Anna Mitchell ’19 shares her account of the Stanford NSO experience as a freshman.
On the first day of New Student Orientation (NSO), a giant banner on the Stanford campus proclaimed “RAPE HAPPENS HERE.” At dinner that night, our resident fellow told us about a sexual assault prevention seminar he had attended earlier that day. The message was clear – Stanford was no exception to the problem of sexual assault on college campuses. Nor is it free from the related issue of alcohol. Last year, six people were transported during the fall quarter from my dorm complex, Wilbur Hall. Students gossiped about a freshman being transported the weekend after NSO. One night, I wandered into a room down the hall to find a few guy friends clutching about four bottles of liquor each to their chests. Official NSO events may have grazed over the controversies of sexual assault and alcohol, but events on campus told a different story.
As a freshman, I’ve noticed a disconnect between the university’s sunny and oversimplified rhetoric about issues like these and reality. Stanford often seems to take alcohol, drugs, and sexual assault lightly, an unfortunate afterthought on the sunny Farm. “The Real World,” a required NSO skit event on alcohol, drugs, and sex, was intended to be funny but came across more as inappropriately jocular, marked by awkward and ineffective shifts of tone from “Use a, use a condom” sung to the tune of “We Will Rock You” to a cringe-inducing examples of consent. “Faces of Community,” likewise, seemed oversimplified. While its goal – to depict the varied backgrounds of Stanford students and encourage us to consider how our dorm-mates might be privately struggling – was worthy, the program seemed to be designed to provoke emotional reaction from a few students’ stories rather than grapple with the facts on mental illness or body image.
After “Faces” and “The Real World,” dorms gathered to discuss the presentation. If the official university events had seemed oversimplified, I hoped that the discussions would be a little more nuanced. Instead, we traded generalities on the awfulness of rape and the epidemic of assault on campus. Our RAs told us to confine our discussion to our feelings. Everything should come from our personal perspectives; we weren’t to judge others’ opinions. When we were asked to each share one word describing our feelings about the discussion, I chose “frustrated.” Several students and I discussed afterwards that we felt that if we issued opinions conflicting with the views Stanford had pushed that night, we’d be viewed as insensitive jerks. When I mentioned the link between alcohol and sexual assault, arguing that it was irresponsible for both parties to become so drunk that they couldn’t think straight, I worried that someone would jump on me for “blaming the victim.” The discussion was couched in such serious, personal terms that I feared seriously offending someone.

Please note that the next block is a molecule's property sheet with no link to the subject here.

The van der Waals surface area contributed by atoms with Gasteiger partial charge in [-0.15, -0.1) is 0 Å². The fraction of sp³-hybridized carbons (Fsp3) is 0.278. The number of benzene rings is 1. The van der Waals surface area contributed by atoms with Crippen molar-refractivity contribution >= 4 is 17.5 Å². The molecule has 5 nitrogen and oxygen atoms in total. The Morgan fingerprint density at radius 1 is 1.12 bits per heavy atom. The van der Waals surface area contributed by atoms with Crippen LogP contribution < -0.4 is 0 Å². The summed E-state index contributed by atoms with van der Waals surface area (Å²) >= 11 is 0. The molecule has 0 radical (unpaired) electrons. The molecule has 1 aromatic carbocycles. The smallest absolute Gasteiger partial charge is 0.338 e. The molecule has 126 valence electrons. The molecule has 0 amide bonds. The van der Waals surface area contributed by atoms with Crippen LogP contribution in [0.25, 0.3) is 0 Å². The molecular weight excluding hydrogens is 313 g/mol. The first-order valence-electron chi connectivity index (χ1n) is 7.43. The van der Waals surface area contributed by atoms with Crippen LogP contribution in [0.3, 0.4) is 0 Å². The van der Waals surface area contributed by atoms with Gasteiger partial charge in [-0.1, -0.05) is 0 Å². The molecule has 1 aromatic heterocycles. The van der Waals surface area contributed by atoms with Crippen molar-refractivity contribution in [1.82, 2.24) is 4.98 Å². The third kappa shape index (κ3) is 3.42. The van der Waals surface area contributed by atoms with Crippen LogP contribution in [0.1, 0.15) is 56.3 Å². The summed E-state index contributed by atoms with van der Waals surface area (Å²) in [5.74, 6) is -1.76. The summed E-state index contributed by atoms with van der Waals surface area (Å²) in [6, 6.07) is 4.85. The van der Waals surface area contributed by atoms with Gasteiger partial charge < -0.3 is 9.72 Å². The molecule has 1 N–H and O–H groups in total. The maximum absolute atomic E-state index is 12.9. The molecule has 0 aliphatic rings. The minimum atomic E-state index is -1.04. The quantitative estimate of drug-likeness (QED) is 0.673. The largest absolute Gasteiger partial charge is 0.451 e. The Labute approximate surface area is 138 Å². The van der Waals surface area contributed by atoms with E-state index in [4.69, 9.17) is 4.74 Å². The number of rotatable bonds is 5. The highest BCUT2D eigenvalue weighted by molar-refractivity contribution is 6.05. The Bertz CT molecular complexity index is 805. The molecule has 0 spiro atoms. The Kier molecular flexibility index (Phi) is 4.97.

The result was a shallow discussion lacking in nuance. Though sexual assault is a deeply traumatic crime, students shouldn’t feel afraid to muse on issues like false accusation or wonder about the fairness of legal procedures for the investigation of rape. General, sanitized discussions won’t end rape on campus. Furthermore, in discussions about rape, emotion is often used as argument. A traumatic, personal anecdote restricts discussion, because you cannot dismiss someone’s pain, nor reason around it But a particularly tragic story cannot and should not determine ethics and policy. And when the university does not encourage free and potentially controversial discussion, students miss the insight of their classmates. An April Stanford Review survey showed that students have diverse views on sexual assault policy; there is not a consensus. Most are also surprisingly uninformed on assault policy, perhaps because they tune out of discussions they feel they can’t engage with. During one of the “Real World” skits, many were (understandably) snickering at the man fakely and stiltedly asking the woman “Is this all right?” after draping his arm around her shoulders during a stargazing session. It seemed unrealistic and “cheesy,” as my dorm-mates put it afterwards. The university should also encourage more open conversation, and perhaps judgement, on the effects of excessive drinking. Just a week after our post-”Real World” discussion, inebriated students were whooping and stumbling from frat parties back to Wilbur and Stern. Alcohol is directly related to sexual assault, but students don’t seem to realize this, engaging in mutually incompatible behaviors.
I’ve only been here for two weeks, but I already love this university: its entrepreneurial spirit, its maverick attitude, its beautiful campus, and its original scholarship. The residents and staff in my dorm are kind and curious, and the financial aid is incredibly generous. Stanford does so much so well. So I wish it wouldn’t set an example of trivializing and simplifying issues like assault and alcohol during NSO when reality is so different. It seems that the university is creating a culture in which people cannot seriously discuss problems for fear of offending someone. I wish it would encourage students to ask difficult questions. Should the university take no stance on guys and girls getting trashed on the weekends? Is it wrong to call someone out for drinking beyond their limits? Is encouraging female friends not to put themselves at risk ‘blaming the victim’? Should alcohol abuse be addressed in orientation just as much as sexual abuse? I don’t know the answers to these questions. I hope that at future NSOs, the university will cultivate an environment in which freshmen will find answers to their own difficult questions by speaking their minds freely.